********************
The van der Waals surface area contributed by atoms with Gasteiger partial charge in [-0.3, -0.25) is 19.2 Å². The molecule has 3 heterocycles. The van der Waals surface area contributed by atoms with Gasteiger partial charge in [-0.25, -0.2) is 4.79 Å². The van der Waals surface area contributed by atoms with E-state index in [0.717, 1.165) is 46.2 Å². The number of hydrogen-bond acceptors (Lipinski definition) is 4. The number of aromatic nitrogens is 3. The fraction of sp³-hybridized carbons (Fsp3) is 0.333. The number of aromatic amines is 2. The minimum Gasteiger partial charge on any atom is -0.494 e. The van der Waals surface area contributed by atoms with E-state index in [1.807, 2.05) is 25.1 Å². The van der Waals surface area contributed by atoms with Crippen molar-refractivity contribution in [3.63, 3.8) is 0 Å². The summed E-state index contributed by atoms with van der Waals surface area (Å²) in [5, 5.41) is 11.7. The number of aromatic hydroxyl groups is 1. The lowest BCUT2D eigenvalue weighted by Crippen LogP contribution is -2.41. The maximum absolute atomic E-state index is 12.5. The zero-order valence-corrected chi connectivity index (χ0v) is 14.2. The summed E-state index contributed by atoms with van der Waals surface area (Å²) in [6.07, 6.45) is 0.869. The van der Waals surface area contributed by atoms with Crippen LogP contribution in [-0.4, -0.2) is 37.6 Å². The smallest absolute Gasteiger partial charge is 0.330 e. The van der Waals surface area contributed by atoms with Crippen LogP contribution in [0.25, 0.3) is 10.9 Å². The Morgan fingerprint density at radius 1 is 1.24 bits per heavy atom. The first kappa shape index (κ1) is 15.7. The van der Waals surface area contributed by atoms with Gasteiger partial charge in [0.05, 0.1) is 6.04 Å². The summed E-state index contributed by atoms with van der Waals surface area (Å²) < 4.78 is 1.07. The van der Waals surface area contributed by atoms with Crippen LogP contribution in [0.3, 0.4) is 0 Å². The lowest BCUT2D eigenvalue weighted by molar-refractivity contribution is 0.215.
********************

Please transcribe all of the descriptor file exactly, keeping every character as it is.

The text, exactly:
The van der Waals surface area contributed by atoms with Gasteiger partial charge in [-0.3, -0.25) is 19.2 Å². The molecule has 3 heterocycles. The van der Waals surface area contributed by atoms with Gasteiger partial charge in [-0.25, -0.2) is 4.79 Å². The van der Waals surface area contributed by atoms with E-state index in [0.717, 1.165) is 46.2 Å². The number of hydrogen-bond acceptors (Lipinski definition) is 4. The number of aromatic nitrogens is 3. The fraction of sp³-hybridized carbons (Fsp3) is 0.333. The number of aromatic amines is 2. The minimum Gasteiger partial charge on any atom is -0.494 e. The van der Waals surface area contributed by atoms with E-state index in [1.807, 2.05) is 25.1 Å². The van der Waals surface area contributed by atoms with Crippen molar-refractivity contribution in [3.63, 3.8) is 0 Å². The summed E-state index contributed by atoms with van der Waals surface area (Å²) in [5, 5.41) is 11.7. The number of aromatic hydroxyl groups is 1. The lowest BCUT2D eigenvalue weighted by Crippen LogP contribution is -2.41. The maximum absolute atomic E-state index is 12.5. The zero-order valence-corrected chi connectivity index (χ0v) is 14.2. The summed E-state index contributed by atoms with van der Waals surface area (Å²) in [6.07, 6.45) is 0.869. The van der Waals surface area contributed by atoms with Crippen LogP contribution in [-0.4, -0.2) is 37.6 Å². The smallest absolute Gasteiger partial charge is 0.330 e. The van der Waals surface area contributed by atoms with Crippen LogP contribution in [0.25, 0.3) is 10.9 Å². The Morgan fingerprint density at radius 1 is 1.24 bits per heavy atom. The first kappa shape index (κ1) is 15.7. The van der Waals surface area contributed by atoms with Gasteiger partial charge in [0.05, 0.1) is 6.04 Å². The summed E-state index contributed by atoms with van der Waals surface area (Å²) < 4.78 is 1.07. The van der Waals surface area contributed by atoms with Crippen LogP contribution in [0.3, 0.4) is 0 Å². The lowest BCUT2D eigenvalue weighted by molar-refractivity contribution is 0.215.